Even so, The Martian‘s lean-sounding story comes in at 141 minutes. To the uninitiated that probably seems a mite long, and it’s possible the film could be tightened up here and there. However, as events transpire and the third act reveals itself, it becomes quite evident why Scott’s film comes with such a bulky running time. Granted, the third act is where this magnificent story pushes credulity about as far as it can (there are only so many million-to-one chances you can stack on top of one another), yet crucially, it does so in the spirit of the best adventure movies. The Martian is a piece of popcorn cinema first-and-foremost. And if the proposed rescue mission is only an Aerosmith song away from Armageddon-style loopiness, it makes walking that tightrope seem as casual as your average EVA. Jus’ another day in space.
The Martian isn’t about whether every actor gets their time to shine, as it is an ensemble piece. Everyone does solid work. It just so happens that the chief protagonist is isolated several million miles from the remainder of the cast. Damon strides confidently through these scenes with a kind of pluckily determined tunnel vision. Goddard’s script frequently brushes aside tougher psychological questions about sustained isolation or even prolonged space travel, but it does so in order to keep the audience at a different level. This is not an introspective movie. It’s a cocky, indulgent, against-the-odds ride that celebrates mankind’s thirst for discovery, survival and the belief in the power of a symbol. It’s designed to be uplifting. So yes, Watney makes cracks about the disco music he’s been left to listen to, and yes he glibly “sciences the shit” out of situations, but the information is doled out judiciously and the tempo and pacing of the film is kept high at all times.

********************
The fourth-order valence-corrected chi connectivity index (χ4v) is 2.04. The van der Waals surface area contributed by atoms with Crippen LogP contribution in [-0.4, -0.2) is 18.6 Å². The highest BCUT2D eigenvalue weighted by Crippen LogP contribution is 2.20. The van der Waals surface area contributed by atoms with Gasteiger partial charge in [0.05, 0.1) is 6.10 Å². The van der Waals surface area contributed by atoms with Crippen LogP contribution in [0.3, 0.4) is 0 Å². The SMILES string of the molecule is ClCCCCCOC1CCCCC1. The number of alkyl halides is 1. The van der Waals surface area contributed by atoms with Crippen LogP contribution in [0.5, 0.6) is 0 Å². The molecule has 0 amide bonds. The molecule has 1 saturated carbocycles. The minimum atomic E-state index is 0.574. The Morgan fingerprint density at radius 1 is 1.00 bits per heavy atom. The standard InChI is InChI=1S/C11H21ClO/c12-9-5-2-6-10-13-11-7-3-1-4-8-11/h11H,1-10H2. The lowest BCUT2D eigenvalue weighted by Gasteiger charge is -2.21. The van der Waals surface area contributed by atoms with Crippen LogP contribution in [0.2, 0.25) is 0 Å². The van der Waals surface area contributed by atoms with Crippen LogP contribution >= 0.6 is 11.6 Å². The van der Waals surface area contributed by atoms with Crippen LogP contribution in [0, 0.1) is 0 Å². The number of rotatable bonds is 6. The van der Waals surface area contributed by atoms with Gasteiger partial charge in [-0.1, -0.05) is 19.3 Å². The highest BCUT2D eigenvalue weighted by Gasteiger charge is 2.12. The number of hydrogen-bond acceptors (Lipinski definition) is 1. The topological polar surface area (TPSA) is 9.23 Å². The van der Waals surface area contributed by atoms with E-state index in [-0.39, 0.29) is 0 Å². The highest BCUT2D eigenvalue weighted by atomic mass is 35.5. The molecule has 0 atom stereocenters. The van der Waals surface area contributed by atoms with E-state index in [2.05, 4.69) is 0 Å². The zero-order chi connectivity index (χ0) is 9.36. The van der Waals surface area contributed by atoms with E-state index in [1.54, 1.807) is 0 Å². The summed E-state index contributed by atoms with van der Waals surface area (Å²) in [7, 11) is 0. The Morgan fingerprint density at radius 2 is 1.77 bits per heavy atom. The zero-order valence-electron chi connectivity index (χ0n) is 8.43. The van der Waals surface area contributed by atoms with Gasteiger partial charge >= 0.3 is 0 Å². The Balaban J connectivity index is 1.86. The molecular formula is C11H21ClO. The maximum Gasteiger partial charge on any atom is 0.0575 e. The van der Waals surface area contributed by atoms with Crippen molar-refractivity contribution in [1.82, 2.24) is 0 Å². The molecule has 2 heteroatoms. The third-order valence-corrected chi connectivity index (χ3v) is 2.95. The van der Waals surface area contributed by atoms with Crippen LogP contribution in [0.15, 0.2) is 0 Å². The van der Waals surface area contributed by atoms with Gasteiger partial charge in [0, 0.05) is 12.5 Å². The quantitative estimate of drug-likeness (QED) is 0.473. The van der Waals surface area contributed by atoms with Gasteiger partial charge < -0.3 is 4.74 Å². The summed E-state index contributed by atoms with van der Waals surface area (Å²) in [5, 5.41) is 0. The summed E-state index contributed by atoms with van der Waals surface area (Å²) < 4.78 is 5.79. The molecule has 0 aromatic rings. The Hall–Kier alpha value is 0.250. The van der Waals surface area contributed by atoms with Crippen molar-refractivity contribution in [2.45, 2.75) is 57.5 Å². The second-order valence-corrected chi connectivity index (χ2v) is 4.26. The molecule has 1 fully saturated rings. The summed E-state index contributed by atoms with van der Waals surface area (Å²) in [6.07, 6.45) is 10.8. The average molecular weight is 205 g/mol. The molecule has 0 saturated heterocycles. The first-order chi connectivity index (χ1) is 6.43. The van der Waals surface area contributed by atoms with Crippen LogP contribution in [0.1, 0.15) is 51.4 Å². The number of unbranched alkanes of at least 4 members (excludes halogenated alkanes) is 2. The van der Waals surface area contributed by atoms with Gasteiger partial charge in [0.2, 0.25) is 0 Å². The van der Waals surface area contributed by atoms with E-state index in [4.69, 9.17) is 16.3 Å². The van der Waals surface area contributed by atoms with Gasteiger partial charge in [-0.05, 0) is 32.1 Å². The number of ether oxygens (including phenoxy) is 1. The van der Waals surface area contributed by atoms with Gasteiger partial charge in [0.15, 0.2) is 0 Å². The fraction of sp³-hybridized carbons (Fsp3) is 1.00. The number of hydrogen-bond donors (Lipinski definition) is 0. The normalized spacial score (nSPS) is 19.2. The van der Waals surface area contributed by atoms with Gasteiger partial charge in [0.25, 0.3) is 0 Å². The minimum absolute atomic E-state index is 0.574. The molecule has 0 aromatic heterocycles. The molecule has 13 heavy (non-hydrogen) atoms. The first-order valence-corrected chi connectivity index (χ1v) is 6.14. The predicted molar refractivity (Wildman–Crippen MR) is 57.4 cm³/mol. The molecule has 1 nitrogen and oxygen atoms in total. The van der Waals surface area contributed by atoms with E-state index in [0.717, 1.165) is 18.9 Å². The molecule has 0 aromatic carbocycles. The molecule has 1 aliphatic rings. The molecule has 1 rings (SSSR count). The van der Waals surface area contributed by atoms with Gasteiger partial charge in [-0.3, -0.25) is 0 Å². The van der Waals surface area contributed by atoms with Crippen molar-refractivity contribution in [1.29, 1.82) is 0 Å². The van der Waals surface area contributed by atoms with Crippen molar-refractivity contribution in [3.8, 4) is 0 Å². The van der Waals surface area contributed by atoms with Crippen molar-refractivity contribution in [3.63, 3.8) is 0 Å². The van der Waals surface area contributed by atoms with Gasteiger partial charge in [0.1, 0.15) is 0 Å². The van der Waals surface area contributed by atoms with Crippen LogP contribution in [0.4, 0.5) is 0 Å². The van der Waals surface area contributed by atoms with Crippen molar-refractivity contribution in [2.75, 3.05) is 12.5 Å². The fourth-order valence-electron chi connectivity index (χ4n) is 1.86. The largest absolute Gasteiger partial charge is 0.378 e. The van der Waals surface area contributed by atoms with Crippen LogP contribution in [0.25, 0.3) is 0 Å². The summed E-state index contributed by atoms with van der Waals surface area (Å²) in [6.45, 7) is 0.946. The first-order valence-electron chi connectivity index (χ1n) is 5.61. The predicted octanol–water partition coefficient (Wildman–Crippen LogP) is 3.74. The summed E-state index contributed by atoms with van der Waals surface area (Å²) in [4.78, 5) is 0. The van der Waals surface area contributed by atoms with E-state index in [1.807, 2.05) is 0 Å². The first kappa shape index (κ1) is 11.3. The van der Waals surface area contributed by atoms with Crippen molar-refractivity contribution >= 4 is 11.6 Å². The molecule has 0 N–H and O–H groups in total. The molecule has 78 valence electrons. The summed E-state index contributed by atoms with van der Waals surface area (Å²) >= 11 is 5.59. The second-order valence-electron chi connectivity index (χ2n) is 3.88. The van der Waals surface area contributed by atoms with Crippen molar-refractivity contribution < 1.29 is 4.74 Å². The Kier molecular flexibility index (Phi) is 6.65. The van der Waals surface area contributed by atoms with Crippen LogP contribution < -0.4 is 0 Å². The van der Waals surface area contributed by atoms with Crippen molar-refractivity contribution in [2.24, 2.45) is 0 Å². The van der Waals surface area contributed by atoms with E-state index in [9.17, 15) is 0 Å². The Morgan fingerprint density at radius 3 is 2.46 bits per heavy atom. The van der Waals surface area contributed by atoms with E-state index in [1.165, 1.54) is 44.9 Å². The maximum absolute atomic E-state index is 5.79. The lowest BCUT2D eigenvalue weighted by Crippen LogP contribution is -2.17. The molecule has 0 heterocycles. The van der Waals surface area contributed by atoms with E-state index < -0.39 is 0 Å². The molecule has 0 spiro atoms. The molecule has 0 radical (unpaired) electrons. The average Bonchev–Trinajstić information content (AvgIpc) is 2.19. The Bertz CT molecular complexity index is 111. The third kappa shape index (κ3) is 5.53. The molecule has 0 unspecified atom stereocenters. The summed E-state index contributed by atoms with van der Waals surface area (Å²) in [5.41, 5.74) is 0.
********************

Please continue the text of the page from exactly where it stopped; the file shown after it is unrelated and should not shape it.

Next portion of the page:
Scott’s previous science fiction films have been aesthetic glories, and so it goes again here. But where the likes of Alien and Blade Runner redefined how we might imagine the future, The Martian follows the likes of Gravity or Interstellar in reflecting the modern fragile functionality of space travel with only the reach of our endeavours dialled up a notch. At it’s most ambitious The Martian dares to suggest that space travel might become something that the Earth can unite and get excited about once again. Fortuitous recent news stories regarding water on Mars may even prove Scott’s movie to be prescient in this regard. The future will let us know. In the meantime, The Martian might be an apple-pie chomping slice of Hollywood hokum, but it’s one of the most finessed examples of recent times. Thoroughly enjoyable as long as you’re happy to whistle a jaunty tune while you’re waiting for rescue.